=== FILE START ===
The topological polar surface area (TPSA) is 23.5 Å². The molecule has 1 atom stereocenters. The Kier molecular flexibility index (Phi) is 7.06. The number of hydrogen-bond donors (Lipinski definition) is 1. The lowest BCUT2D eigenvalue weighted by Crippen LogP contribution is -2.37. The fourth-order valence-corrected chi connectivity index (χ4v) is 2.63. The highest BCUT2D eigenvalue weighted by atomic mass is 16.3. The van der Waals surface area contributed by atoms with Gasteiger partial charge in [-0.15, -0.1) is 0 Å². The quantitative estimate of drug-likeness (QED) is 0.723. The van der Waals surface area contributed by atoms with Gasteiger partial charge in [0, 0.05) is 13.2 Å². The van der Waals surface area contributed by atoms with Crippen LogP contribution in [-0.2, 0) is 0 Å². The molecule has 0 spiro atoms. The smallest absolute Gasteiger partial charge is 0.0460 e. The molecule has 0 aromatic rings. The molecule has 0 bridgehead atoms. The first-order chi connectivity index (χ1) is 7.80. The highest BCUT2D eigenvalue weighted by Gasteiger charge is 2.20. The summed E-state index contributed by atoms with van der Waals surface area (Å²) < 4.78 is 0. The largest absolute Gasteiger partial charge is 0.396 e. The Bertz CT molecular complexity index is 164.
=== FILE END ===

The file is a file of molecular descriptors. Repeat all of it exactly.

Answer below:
The topological polar surface area (TPSA) is 23.5 Å². The molecule has 1 atom stereocenters. The Kier molecular flexibility index (Phi) is 7.06. The number of hydrogen-bond donors (Lipinski definition) is 1. The lowest BCUT2D eigenvalue weighted by Crippen LogP contribution is -2.37. The fourth-order valence-corrected chi connectivity index (χ4v) is 2.63. The highest BCUT2D eigenvalue weighted by atomic mass is 16.3. The van der Waals surface area contributed by atoms with Gasteiger partial charge in [-0.15, -0.1) is 0 Å². The quantitative estimate of drug-likeness (QED) is 0.723. The van der Waals surface area contributed by atoms with Gasteiger partial charge in [0, 0.05) is 13.2 Å². The van der Waals surface area contributed by atoms with Crippen LogP contribution in [-0.2, 0) is 0 Å². The molecule has 0 spiro atoms. The smallest absolute Gasteiger partial charge is 0.0460 e. The molecule has 0 aromatic rings. The molecule has 0 bridgehead atoms. The first-order chi connectivity index (χ1) is 7.80. The highest BCUT2D eigenvalue weighted by Gasteiger charge is 2.20. The summed E-state index contributed by atoms with van der Waals surface area (Å²) < 4.78 is 0. The largest absolute Gasteiger partial charge is 0.396 e. The Bertz CT molecular complexity index is 164.